Piper said that the County is considering some pilot projects that will use the most progressive sustainability design and construction techniques, such as eco-roofs and using gray water for landscape irrigation. These techniques, he said, although on the leading edge of sustainability, are not actually allowed by current codes. One such project will be the new Veterans Administration housing. Since federal land is exempt from county codes, Piper said they could "play in the sandbox" with this project. He is hoping that the information presented at the conference will encourage local governments to examine their regulations in light of sustainability.

Greening the private sector

The private sector, too, is "going green." First Independent Bank is building a new branch office on their Hazel Dell site; according to spokeswoman Tammi Olund, the new building will be LEED certified at the silver level, and will set the standard for all First Independent new construction. The new Gateway II medical facility, currently under construction in Salmon Creek, has set its sights on LEED gold certification.

Another groundbreaking local sustainable project is the "Sustainable Street of Dreams" being proposed by County Commissioner Steve Stuart, who is working with New Tradition Homes and other builders. Currently in the preliminary stages, this project would showcase a mix of sizes, shapes, and densities of homes and demonstrate "real sustainability at the neighborhood level," said Stuart.

A hallmark of much of the sustainable development occurring in Clark County, said Buckley, is that builders are not just "building green for the sake of being green." Rather, they are "finding a balance" in using sustainability techniques that make sense for both the environment and for businesses and consumers.

"There are a lot of great things going on in Clark County," said Holmes enthusiastically. "A number of private businesses are recognizing that sustainability is not only the right thing to do, but that there is also business value in retooling our practices."

SW WAshington sustainability conference and trade show

Hilton Vancouver Hotel and Convention Center,

301 W. Sixth St.

June 21 & 22, all day

$190 per person


With nationally known sustainability experts as keynote speakers and breakout session presenters, the conference offers a "Sustainability 101" type introduction to the topic. Sessions will address sustainable economic development, renewable energy, green building, low-impact development, sustainable agriculture, and the "greening of business." At the end of the two-day event, a visioning session will enable participants to identify specific local issues and solutions. Several of the sessions will count toward continuing education credits for members of the Southwest Washington chapter of the International Code Council. And, it won’t be all work – there is an evening reception planned that will include music powered by solar panels.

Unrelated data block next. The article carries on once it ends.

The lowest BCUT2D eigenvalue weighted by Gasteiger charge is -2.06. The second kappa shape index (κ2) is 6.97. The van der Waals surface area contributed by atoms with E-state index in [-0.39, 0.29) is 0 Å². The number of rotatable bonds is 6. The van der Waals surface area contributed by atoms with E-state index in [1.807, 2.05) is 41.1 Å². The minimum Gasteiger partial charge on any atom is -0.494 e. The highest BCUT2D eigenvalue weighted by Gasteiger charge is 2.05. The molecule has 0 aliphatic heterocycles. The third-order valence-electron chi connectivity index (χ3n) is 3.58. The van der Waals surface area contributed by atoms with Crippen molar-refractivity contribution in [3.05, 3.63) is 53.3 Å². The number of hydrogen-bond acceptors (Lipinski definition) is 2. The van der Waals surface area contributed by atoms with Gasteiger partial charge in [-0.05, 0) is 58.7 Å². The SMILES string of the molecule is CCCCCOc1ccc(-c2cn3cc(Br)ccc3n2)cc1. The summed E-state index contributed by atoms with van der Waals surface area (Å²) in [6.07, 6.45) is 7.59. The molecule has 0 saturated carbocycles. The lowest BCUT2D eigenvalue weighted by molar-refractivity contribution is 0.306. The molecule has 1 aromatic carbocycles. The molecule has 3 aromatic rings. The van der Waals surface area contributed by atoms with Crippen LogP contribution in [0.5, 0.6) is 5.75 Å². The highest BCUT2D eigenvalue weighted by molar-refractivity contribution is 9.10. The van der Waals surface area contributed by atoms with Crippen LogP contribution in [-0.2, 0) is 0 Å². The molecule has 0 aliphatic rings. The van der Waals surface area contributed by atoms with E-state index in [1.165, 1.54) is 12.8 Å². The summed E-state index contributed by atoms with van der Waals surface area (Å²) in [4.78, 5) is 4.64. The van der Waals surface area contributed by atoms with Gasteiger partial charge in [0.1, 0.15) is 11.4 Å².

LEEDing the Way

The Leadership in Energy and Environmental Design (LEED) Green Building Rating System, developed by the U.S. Green Building Council (USGBC), is the de facto standard for sustainable building practices in the U.S. Based on a point system, the LEED standard assigns points in six categories: sustainable sites, water efficiency, energy and atmosphere, materials and resources, indoor environmental quality and innovation and design process.

Four levels of LEED certification are possible:

Certified – 40-50% of non-innovation points

Silver – 50-60%

Gold – 60-80%

Platinum – over 80%

Building industry experts, including architects, engineers, landscape architects and contractors can become a "LEED Accredited Professional" by paying a fee and successfully completing an exam administered by the USGBC.

Sustainable Economic Development

County Commissioner Steve Stuart says he is "excited about the conference" and is looking forward to brainstorming about "how we can move forward" with sustainable economic development in Clark County.

He stated that sustainability was on the cusp of "huge growth," and he wants to make sure Clark County is a part of that. "Why not us?" he asked.

In particular, Stuart is looking at ways to motivate businesses that develop, manufacture, and market sustainable technologies (including wind, solar, biofuels, biomass and geothermal) to locate in Clark County. He said that our area has a significant competitive advantage over many other areas, because of the existing semiconductor/microchip industry base, which uses many of the same types of "clean room" and manufacturing techniques as are used in solar panel manufacturing. The employment base, too, is similar.

"If you can do semiconductors, you can do solar," said Stuart.

According to Stuart, the county should ensure that the infrastructure is in place to support these new businesses, that land is available for development, and that the permitting process is streamlined enough to allow for timely development.